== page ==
Customary Adoption Legislation in CA

AB-1325

Wednesday, May 13, 2009
By DUANE W. GANG
The Press-Enterprise

A bill to provide culturally sensitive adoptions for California Indian tribes has passed two major hurdles in the Assembly.

The measure would provide judges and tribes with an additional option to consider when deciding on the adoptions of Indian children who are dependents of the courts.

The method, known as customary adoption, would allow California Indian children to be adopted through tribal custom and traditions or based on the laws of the child’s respective tribe.

The termination of parental rights, something frowned upon among many tribes, would not be required, marking it a first for adoptions in California, according to the legislation.

The bill passed the Assembly human services and judiciary committees late last month and now heads to the appropriations committee for review.

“A lot of kids are adrift. This way, you have that option of coming back into the Native American culture and community,” said Inland Assemblyman Paul Cook, the bill’s co-author.

“You belong to them,” said Cook, R-Yucca Valley. “They will immerse you in that culture.”

The bill is co-authored by Assemblyman Jim Beall, D-San Jose, and Cook said the bipartisan support should help the measure move through the Assembly.

No members voted against the bill in the two committees.

The bill, which is sponsored by the Soboba Band of Luiseño Indians, has widespread support among more than a dozen California tribes, including the Morongo Band of Mission Indians and the Pechanga Band of Luiseño Indians.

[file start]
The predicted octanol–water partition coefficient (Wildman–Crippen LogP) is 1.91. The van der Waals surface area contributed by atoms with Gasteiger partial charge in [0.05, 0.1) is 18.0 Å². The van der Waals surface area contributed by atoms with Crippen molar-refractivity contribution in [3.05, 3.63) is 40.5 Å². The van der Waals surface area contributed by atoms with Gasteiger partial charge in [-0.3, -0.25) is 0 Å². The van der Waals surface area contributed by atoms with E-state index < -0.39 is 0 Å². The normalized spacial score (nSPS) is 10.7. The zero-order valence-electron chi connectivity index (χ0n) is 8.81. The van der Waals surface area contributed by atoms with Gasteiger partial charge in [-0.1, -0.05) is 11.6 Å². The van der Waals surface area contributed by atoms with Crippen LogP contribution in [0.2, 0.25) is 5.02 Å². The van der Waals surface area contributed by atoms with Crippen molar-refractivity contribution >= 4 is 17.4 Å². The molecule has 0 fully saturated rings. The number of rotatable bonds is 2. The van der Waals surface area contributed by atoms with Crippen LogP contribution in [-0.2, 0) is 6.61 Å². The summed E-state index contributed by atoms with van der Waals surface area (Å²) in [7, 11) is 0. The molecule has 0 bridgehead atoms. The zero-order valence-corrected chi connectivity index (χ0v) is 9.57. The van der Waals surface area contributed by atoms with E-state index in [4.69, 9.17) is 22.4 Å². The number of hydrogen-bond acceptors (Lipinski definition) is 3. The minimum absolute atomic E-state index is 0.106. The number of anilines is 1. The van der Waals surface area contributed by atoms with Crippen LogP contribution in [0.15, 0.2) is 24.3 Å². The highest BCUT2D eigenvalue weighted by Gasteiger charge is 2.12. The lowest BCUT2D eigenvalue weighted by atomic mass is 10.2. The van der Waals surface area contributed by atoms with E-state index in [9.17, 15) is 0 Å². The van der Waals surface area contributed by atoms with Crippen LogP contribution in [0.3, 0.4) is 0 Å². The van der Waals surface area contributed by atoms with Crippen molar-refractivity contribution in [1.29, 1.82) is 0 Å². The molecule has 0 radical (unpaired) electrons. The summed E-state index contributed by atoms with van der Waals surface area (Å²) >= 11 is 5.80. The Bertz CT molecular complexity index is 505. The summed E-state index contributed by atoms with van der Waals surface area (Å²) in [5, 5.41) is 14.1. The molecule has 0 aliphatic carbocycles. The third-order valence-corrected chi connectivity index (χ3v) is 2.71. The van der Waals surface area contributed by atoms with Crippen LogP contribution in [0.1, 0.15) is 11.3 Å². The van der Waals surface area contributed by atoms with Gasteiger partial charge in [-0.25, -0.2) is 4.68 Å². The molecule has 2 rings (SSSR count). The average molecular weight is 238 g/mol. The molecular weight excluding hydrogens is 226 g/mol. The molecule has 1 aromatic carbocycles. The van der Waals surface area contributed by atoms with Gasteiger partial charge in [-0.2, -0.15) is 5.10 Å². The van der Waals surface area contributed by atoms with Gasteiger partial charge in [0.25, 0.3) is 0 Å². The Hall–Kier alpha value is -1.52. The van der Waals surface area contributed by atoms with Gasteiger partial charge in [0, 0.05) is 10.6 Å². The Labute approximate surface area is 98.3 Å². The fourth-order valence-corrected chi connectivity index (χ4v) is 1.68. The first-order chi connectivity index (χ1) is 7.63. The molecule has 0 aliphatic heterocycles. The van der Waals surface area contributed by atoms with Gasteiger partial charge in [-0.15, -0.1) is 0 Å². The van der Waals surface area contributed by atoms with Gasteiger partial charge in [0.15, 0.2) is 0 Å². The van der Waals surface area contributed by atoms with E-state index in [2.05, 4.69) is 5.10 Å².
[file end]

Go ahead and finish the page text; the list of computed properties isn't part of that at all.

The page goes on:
In the past, adoptions in Indian country have been disruptive, said Nancy Currie, Soboba’s director of social services.

Children need permanency, but adoptions must be done in a more culturally sensitive way, Currie said.

The new adoption method would maintain a child’s legal ties to the tribe, which is important for such things as inheritance, she said. Tribal adoptions also would allow contact with the child’s birthparents, if safe and appropriate, she said.

“This is a decision the tribe makes,” Currie said. “The tribe is involved in the process and the tribe is the only one who can say we want this to be a customary adoption.”

But Currie said that doesn’t mean the tribe would always use the method, and judges still would have the final say under the legislation.

In addition to the tribes, the California State Association of Counties, the California Welfare Directions Association and the County Welfare Directors Association of California also support the legislation.

Reach Duane W. Gang at 951-368-9547 or dgang@PE.com

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2 Responses

  1. […] Customary Adoption Legislation in CA « Cal-ICWA BlogMay 20, 2009 … The method, known as customary adoption, would allow California Indian children to be adopted through tribal custom and traditions or based … […]

  2. Хочется поделиться незабвенные впечатлениями от событий прошедшего отдыха. Прилетел ко мне с сибирской столицы коллега побыть в гостях. на первом месте о чем он меня запросил, водилось представить его с клубной жизнью столицы. Интим услуги являлись в обязательном порядке содержанием. Я отнюдь показываюсь завсегдатаем в аналогичных салончиках, оттого поспрашивал у знакомых, куда-нибудь нам двинуться. первоначальный такого порядка рекомендация имелся сразу взят на обстановке, и мы мгновенно отправились по определенному местоположению.http://www.nanoledi.com – От выбора разновидностей растерялись глаза, так как телефоны проституток находились в данном салоне.Раньше я обычно использовал уличными девками , но сейчас понял, почему сливки проститутки Москвы водятся особенно в помещениях, ну либо только в том салоне, где мы побывали. Во что бы то ни стало вновь посещу сюда.

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